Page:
Two baseball greats elected into MLB Hall of Fame | News | DW | 07.01.2016
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Two baseball greats elected into MLB Hall of Fame

Ken Griffey Junior and Mike Piazza have been inducted into baseball's most elite membership, the Major League Baseball (MLB) Hall of Fame. The two will join other baseball greats this summer in Cooperstown.

Two of baseball's greats were elected into the Hall of Fame on Wednesday. Ken Griffey Jr. and Mike Piazza received enough votes to be included into Cooperstown, the site of the National Baseball Hall of Fame.

Griffey, known around the baseball world as "Junior" and "The Kid," received 437 of 440 votes by the Baseball Writers' Association of America, which is considered to be the highest voting percentage ever received. Tom Seaver received 98.4 percent in 1992, the second most amount.

Griffey was also elected his first time on the ballot, and joins 51 other baseball greats to achieve such a feat.

In an interview on MLB Network, Griffey said he was "happy and shocked" by the news.

"I can't be upset. It's just an honor to be elected and to have the highest percentage ever is definitely a shock."

Griffey had 2,781 hits and 630 home runs in his 22-year career with the Seattle Mariners and Cincinnati Reds. His 630 home runs are currently the sixth most.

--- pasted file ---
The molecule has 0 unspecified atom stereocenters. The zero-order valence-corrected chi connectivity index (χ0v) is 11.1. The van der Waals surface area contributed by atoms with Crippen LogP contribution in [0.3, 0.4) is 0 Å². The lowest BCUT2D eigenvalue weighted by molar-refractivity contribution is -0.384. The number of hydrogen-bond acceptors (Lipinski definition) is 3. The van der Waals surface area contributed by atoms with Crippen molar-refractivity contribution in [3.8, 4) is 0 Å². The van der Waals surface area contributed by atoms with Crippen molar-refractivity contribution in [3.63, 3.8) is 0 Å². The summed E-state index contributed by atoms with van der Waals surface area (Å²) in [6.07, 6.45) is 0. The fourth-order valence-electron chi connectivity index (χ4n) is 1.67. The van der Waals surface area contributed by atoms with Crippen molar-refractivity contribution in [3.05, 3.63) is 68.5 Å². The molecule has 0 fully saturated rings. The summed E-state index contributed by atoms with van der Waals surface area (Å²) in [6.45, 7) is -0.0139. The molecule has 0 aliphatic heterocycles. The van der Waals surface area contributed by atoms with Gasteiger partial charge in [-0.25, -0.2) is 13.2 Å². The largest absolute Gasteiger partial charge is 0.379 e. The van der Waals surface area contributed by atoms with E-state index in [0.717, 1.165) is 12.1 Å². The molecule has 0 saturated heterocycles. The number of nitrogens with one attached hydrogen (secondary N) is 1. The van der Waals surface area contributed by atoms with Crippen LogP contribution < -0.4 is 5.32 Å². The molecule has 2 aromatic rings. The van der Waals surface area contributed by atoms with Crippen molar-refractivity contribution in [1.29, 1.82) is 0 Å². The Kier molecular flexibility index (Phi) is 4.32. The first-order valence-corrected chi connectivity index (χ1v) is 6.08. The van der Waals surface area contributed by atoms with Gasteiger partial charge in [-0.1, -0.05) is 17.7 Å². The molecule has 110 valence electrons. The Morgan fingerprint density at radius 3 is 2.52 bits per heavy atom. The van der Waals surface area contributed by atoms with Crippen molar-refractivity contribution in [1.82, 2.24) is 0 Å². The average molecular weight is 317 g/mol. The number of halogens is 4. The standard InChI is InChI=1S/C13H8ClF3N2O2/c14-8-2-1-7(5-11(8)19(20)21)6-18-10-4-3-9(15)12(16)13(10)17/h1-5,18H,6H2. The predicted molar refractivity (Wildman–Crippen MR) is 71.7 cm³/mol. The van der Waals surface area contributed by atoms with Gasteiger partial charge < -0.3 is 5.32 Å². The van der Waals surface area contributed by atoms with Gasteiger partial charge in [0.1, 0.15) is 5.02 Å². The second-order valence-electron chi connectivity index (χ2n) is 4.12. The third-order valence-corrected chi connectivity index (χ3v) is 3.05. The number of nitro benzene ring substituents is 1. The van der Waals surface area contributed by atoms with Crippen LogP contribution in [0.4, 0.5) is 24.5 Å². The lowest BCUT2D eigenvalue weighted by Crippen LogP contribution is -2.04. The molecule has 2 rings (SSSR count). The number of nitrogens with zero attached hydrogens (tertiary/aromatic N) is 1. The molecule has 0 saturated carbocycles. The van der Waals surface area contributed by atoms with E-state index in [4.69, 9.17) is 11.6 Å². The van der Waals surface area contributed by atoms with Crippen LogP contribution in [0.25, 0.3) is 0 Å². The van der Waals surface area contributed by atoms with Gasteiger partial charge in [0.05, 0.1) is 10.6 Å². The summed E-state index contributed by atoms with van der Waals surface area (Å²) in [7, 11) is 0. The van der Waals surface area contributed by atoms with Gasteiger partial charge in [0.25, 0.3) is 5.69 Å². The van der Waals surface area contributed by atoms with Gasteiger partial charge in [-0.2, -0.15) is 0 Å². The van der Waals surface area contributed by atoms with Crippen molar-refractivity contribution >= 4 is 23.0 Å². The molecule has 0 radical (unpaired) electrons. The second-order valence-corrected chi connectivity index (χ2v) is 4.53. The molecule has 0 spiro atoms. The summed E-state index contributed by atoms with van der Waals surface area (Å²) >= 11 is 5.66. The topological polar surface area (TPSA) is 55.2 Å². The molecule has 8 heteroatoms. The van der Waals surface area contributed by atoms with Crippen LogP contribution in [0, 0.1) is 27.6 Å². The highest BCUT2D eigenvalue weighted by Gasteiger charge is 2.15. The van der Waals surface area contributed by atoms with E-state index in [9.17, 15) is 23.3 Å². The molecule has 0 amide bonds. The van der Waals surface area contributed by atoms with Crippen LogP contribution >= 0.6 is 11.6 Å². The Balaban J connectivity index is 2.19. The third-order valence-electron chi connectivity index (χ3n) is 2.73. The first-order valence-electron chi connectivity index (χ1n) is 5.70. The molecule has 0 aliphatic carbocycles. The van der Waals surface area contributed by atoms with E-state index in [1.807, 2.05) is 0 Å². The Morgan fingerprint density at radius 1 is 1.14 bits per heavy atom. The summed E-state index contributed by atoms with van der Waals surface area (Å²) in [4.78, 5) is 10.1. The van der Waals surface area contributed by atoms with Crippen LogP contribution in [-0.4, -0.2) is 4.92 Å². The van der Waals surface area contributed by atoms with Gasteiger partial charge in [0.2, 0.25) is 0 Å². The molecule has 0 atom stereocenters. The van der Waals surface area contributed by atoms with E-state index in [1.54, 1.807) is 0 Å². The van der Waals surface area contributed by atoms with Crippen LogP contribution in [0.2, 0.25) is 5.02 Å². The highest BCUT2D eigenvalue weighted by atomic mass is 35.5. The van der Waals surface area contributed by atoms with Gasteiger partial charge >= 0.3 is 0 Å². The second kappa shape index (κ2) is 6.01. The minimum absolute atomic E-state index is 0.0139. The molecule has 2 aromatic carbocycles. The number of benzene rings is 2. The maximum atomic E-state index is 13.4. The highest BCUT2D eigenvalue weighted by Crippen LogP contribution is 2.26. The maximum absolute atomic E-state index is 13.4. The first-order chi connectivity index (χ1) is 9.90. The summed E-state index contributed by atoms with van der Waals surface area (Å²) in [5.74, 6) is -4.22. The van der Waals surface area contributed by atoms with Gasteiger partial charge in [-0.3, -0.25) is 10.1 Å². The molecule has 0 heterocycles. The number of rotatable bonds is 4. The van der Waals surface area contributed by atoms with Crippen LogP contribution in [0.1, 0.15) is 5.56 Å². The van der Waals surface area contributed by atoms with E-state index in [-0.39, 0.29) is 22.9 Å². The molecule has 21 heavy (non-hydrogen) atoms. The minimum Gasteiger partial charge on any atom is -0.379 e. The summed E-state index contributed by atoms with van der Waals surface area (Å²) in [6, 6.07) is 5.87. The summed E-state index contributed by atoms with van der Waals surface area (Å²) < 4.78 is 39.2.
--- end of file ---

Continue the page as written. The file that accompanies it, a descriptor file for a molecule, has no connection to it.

His dynamic career includes 10 Gold Glove Awards in center field, seven Silver Slugger Awards 13 All-Star selections.

Mike Piazza's election

After missing out by 28 votes last year, Mike Piazza received 365 votes, or 83 percent, in his fourth time on the ballot.

His 83 percent put him just over the 75 percent requirement needed to be elected to the Hall.

Piazza responded to his induction with happiness, shock and admiration.

"Yogi Berra had like four ballots. Joe DiMaggio had three ballots. And so myself being sort of a student of the history of the game, and having respect for the process, it was nail-biting at times, but I had a tremendous amount of support throughout my career from the writers and the fans."

Piazza was a 12-time All-Star, finished with a .308 career batting average and hit 427 home runs. His offensive statistics are said to be the greatest among those who played catcher, the position behind home plate.

Both athletes will be inducted to the shrine in Cooperstown, New York, on July 24.

smm/rc (AFP, Reuters, AP)